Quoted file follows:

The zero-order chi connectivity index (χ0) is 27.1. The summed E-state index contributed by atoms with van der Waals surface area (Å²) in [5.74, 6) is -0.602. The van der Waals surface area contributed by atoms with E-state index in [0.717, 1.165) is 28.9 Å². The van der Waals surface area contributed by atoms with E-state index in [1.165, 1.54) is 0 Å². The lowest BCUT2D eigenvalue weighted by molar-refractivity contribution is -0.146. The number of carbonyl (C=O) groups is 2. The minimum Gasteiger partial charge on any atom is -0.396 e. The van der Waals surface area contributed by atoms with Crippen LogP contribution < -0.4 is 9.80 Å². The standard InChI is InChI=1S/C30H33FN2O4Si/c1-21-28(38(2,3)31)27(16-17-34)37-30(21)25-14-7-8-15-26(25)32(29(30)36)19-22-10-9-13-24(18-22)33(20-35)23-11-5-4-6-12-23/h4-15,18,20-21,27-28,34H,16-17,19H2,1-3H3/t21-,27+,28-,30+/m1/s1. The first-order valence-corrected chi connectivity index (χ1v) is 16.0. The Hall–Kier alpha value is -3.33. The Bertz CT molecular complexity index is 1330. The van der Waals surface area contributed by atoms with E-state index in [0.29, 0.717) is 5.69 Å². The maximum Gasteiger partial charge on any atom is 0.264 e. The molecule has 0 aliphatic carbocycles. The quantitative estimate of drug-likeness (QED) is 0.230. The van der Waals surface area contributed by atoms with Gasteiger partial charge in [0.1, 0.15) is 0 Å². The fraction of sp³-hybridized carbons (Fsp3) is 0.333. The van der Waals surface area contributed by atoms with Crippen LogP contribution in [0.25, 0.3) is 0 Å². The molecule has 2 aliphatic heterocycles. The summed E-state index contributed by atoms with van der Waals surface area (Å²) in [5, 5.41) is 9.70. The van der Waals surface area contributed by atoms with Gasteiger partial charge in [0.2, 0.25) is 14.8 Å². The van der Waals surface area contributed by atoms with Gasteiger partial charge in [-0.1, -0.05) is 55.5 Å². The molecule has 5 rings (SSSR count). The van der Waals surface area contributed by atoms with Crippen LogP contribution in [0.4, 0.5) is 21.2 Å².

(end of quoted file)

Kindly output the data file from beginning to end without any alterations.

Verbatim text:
The zero-order chi connectivity index (χ0) is 27.1. The summed E-state index contributed by atoms with van der Waals surface area (Å²) in [5.74, 6) is -0.602. The van der Waals surface area contributed by atoms with E-state index in [0.717, 1.165) is 28.9 Å². The van der Waals surface area contributed by atoms with E-state index in [1.165, 1.54) is 0 Å². The lowest BCUT2D eigenvalue weighted by molar-refractivity contribution is -0.146. The number of carbonyl (C=O) groups is 2. The minimum Gasteiger partial charge on any atom is -0.396 e. The van der Waals surface area contributed by atoms with Crippen LogP contribution < -0.4 is 9.80 Å². The standard InChI is InChI=1S/C30H33FN2O4Si/c1-21-28(38(2,3)31)27(16-17-34)37-30(21)25-14-7-8-15-26(25)32(29(30)36)19-22-10-9-13-24(18-22)33(20-35)23-11-5-4-6-12-23/h4-15,18,20-21,27-28,34H,16-17,19H2,1-3H3/t21-,27+,28-,30+/m1/s1. The first-order valence-corrected chi connectivity index (χ1v) is 16.0. The Hall–Kier alpha value is -3.33. The Bertz CT molecular complexity index is 1330. The van der Waals surface area contributed by atoms with E-state index in [0.29, 0.717) is 5.69 Å². The maximum Gasteiger partial charge on any atom is 0.264 e. The molecule has 0 aliphatic carbocycles. The quantitative estimate of drug-likeness (QED) is 0.230. The van der Waals surface area contributed by atoms with Gasteiger partial charge in [0.1, 0.15) is 0 Å². The fraction of sp³-hybridized carbons (Fsp3) is 0.333. The van der Waals surface area contributed by atoms with Crippen LogP contribution in [0.25, 0.3) is 0 Å². The molecule has 2 aliphatic heterocycles. The summed E-state index contributed by atoms with van der Waals surface area (Å²) in [5, 5.41) is 9.70. The van der Waals surface area contributed by atoms with Gasteiger partial charge in [0.2, 0.25) is 14.8 Å². The van der Waals surface area contributed by atoms with Gasteiger partial charge in [-0.1, -0.05) is 55.5 Å². The molecule has 5 rings (SSSR count). The van der Waals surface area contributed by atoms with Crippen LogP contribution in [0.4, 0.5) is 21.2 Å².